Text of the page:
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COPOLA FURNACE 3ED
by Edward Kirk

ISBN: 1559182199 Subtitle: A Practical Treatise on the Construction & Management of Foundry Cupolas Subject: foundry cupolas Media Run Time: 35 Min. 30 Sec.

$28.95
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Publisher Comments:

Ol' cupola fanatic, Stewart Marshall, will tell you this is the iron caster's Bible. Cupola are easy to build. Take a couple of pails or small barrels and weld them together. Then line them with fire clay. Load with coke, iron, flux and turn on the blast. In minutes you'll have more cast iron than you know what to do with. You'll come away from the experience hot, dirty, and tired, but deeply satisfied. And with a thousand questions.

Most of those questions Kirk can answer in this third edition of his classic text from 1910. Chapters include the cupola furnace, improvements in cupolas, constructing a cupola, cupola tuyeres, cupola management, modern cupolas, large cupolas, small cupolas, examples of bad melting, hot-blast cupola, freezing the blast, cupola fuels (yes, you can melt with charcoal), fluxing of iron in cupolas, what a cupola will melt (no mention of your mother-in-law's gold teeth or castiron heart), art in melting, the cupola accounts (how to make money), explosion of molten iron, getting up cupola stock, running continuous stream, number of men required to man a cupola, scientifically designed cupolas, cupola straps, blast pipes and blast, blowers, and foundry tramrail.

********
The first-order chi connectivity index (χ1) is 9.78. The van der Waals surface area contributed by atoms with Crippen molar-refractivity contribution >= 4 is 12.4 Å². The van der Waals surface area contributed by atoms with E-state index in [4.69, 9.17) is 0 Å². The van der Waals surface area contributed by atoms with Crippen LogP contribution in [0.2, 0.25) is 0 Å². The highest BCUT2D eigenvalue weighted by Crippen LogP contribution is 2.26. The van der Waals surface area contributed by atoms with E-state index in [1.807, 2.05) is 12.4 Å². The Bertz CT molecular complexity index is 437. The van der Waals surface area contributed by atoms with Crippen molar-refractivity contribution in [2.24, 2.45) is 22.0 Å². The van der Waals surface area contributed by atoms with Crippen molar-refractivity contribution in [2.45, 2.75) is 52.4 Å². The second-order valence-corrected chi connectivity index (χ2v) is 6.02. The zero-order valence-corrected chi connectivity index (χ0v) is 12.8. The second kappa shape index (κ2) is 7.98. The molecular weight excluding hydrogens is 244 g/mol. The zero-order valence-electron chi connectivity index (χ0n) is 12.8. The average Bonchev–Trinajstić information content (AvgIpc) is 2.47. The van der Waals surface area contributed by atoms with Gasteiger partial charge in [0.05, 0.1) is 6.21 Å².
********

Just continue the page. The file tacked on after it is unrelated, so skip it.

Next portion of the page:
Too much work for you? Naw! In chapter 20 you will read "one man does all the work for a 2 1/2-ton melt, 3 tons being the limit. He repairs his cupola, taps out wheels and weighs the iron, limestone and coke, wheels out the sprues and charges all of the material in the cupola". I'll have to agree with Stewart Marshall, this is one great practical cupola book (and I've seen a few...). With Marshall's book of modern practical advice, and Kirks experience from almost a century ago, you, too, can master an ancient art and pour cast iron. Great book. Get a copy!

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Last modified: January 16, 2002